Writing this today and thinking of the Muskrat, I keep getting flashbacks to the Vogons from The Hitchhiker’s Guide to the Galaxy.

Prostetnic Vogon Jeltz

The Vogons were green skinned, bulky, slug-like creatures, with noses above their eyebrows. One of the most unpleasant races in the galaxy – not actually evil, but bad-tempered, bureaucratic, officious and callous [with] … as much sex appeal as a road accident. Their home world, as if to make up for the Vogons, was fruitful and abundant. There were jewelled crabs (which the Vogons crushed with mallets), and delicate gazelle-like creatures (which the Vogons sat on to break their backs).

In a future amateur production of The Hitchhiker’s Guide to the Galaxy (somewhere in a geodesic dome in the cold deserts of Mars), my money is on Elon Musk for the role of Prostetnic Vogon Jeltz.

AI generated image of Elon Musk, owner of X corp, as Prostetnic Vogon Jeltz
Elon Musk as Prostetnic Vogon Jeltz in NightCafe’s interpretation – a little tweaked in Photoshop


Sometimes I sit to write a blog post and it comes easily, sometimes I struggle. One thing I’ve learned over my years of blogging: the ease or the struggle is no sure indicator of the quality of the result. This one came easily, but I’m not sure it hits the target. I think I strain to bring my end into congruence with my beginning.

So it goes.

The illustrations come from:
1) my response to Elon Musk’s call for logo suggestions for his rebranding of Twitter.
2) an effort to direct the NightCafe Creator AI to make an image. The prompt was “Elon Musk as an evil muskrat with the Twitter blue bird in its claws”.
3) A version of “Atlas supporting the heavens” adapted from an image on Wikimedia Commons (here).
4) NightCafe Creator again with Elon Musk as Prostetnic Vogon Jeltz – but I couldn’t get the AI to put the Vogon’s nose above its eyebrows or turn the corners of his mouth down, so I had to do that myself in Photoshop.

In the section titled Hubris: According to this source the figures are: “1.2% (62.5 million people) of the world’s population holding 47.8% of all global wealth—$221.7 trillion dollars. ” And “53.2% of the population (2.8 billion) holds $5 trillion, just 1.1%.”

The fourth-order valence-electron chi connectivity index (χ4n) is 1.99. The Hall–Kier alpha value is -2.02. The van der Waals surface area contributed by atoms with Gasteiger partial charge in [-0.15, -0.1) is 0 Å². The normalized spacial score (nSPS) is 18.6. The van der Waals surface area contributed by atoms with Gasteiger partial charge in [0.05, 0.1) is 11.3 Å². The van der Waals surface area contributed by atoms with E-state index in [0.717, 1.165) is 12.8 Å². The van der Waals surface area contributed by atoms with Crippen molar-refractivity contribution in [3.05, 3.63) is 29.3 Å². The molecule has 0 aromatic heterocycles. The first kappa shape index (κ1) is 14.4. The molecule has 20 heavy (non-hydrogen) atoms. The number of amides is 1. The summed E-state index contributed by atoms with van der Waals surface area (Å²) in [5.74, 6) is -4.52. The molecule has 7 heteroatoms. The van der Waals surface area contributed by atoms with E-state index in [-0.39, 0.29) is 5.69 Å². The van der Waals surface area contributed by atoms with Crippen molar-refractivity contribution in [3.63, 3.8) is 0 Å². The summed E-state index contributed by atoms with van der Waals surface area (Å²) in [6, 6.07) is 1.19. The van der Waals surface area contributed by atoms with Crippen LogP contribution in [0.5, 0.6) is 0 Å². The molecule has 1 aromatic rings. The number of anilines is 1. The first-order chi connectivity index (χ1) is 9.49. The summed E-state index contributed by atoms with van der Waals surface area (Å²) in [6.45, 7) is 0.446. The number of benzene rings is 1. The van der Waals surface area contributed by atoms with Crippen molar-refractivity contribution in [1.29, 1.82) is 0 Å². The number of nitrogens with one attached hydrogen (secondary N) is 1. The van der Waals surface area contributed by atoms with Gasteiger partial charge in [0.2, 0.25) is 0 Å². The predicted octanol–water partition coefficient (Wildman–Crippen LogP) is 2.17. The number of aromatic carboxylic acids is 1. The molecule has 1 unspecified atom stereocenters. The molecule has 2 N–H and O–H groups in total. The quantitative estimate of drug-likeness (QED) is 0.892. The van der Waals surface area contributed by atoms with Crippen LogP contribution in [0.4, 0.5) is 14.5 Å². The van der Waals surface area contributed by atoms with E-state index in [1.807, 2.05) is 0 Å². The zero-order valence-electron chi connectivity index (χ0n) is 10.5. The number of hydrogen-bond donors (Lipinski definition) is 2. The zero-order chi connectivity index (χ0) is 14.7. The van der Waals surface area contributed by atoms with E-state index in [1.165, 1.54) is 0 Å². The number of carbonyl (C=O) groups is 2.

The smaller number of super rich contra the billions in poverty comes from Oxfam’s conflation of the Forbes list of world billionaires and their assets with the Credit Suisse Global Wealth Report. The Oxfam document comes every year in a different format. Here is the latest.

See this discussion in The Conversation (Jan, 2017), when the Oxfam report was along the lines of “These eight men control the same wealth as the poorest half of the global population.”

Here is Wikipedia’s reporting of the Forbes top 10 billionaires lists.

And here is the World Population Clock.

I’ve been Ayn Randed

In The Hitchhiker’s Guide, the Vogons were also responsible for writing dreadful poetry (the third worst in the universe). I don’t know if Elon Musk also writes poetry. I hope not.

Finally, the text above includes a reference to the almost unreadable Atlas Shrugged by Ayn Rand. John Oliver’s Last Week Tonight made a worth-watching video clip: How is Ayn Rand still a thing? (Watch the auto-generated captions to count how often Ayn Rand’s name is presented as “Iran”.)

I’ve been Michael Bloomberg’d, Stevie Ballmer’d
I’ve been Jeff Bezos’d, Larry Ellson’d
I’ve been Elon Musk’d and Bill Gates’d ’til I’m blind
I’ve been Ayn Randed, nearly branded
A Woke Libtard, ’cause I’m left-handed
That’s the hand I use, well, never mind

I knew a man his brain so small
He couldn’t think of nothin’ at all
He’s not the same as you and me
He doesn’t dig BitCoin wealth generation …

Folk rock

I’ve lost my harmonica, Albert.

Apologies to Paul Simon

Read more …